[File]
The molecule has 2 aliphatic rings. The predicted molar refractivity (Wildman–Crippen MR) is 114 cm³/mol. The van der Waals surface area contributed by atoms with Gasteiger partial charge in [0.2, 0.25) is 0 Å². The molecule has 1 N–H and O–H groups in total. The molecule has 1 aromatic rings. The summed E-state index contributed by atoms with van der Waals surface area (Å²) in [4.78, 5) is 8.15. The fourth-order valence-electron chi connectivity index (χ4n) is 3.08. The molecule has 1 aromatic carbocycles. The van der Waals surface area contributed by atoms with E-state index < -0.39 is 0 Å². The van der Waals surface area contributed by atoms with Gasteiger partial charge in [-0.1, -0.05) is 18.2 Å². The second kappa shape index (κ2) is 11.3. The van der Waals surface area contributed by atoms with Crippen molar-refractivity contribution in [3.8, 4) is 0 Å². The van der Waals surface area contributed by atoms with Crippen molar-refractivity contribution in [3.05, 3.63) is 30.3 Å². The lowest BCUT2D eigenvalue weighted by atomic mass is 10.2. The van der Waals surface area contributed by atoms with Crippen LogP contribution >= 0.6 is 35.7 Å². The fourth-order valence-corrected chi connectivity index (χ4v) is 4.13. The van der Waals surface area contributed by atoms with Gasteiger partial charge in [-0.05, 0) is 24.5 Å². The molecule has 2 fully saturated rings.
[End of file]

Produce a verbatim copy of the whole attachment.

The molecule has 2 aliphatic rings. The predicted molar refractivity (Wildman–Crippen MR) is 114 cm³/mol. The van der Waals surface area contributed by atoms with Gasteiger partial charge in [0.2, 0.25) is 0 Å². The molecule has 1 N–H and O–H groups in total. The molecule has 1 aromatic rings. The summed E-state index contributed by atoms with van der Waals surface area (Å²) in [4.78, 5) is 8.15. The fourth-order valence-electron chi connectivity index (χ4n) is 3.08. The molecule has 1 aromatic carbocycles. The van der Waals surface area contributed by atoms with E-state index < -0.39 is 0 Å². The van der Waals surface area contributed by atoms with Gasteiger partial charge in [-0.1, -0.05) is 18.2 Å². The second kappa shape index (κ2) is 11.3. The van der Waals surface area contributed by atoms with Crippen molar-refractivity contribution in [3.8, 4) is 0 Å². The van der Waals surface area contributed by atoms with Crippen molar-refractivity contribution in [3.05, 3.63) is 30.3 Å². The lowest BCUT2D eigenvalue weighted by atomic mass is 10.2. The van der Waals surface area contributed by atoms with Crippen LogP contribution >= 0.6 is 35.7 Å². The fourth-order valence-corrected chi connectivity index (χ4v) is 4.13. The van der Waals surface area contributed by atoms with Gasteiger partial charge in [-0.05, 0) is 24.5 Å². The molecule has 2 fully saturated rings.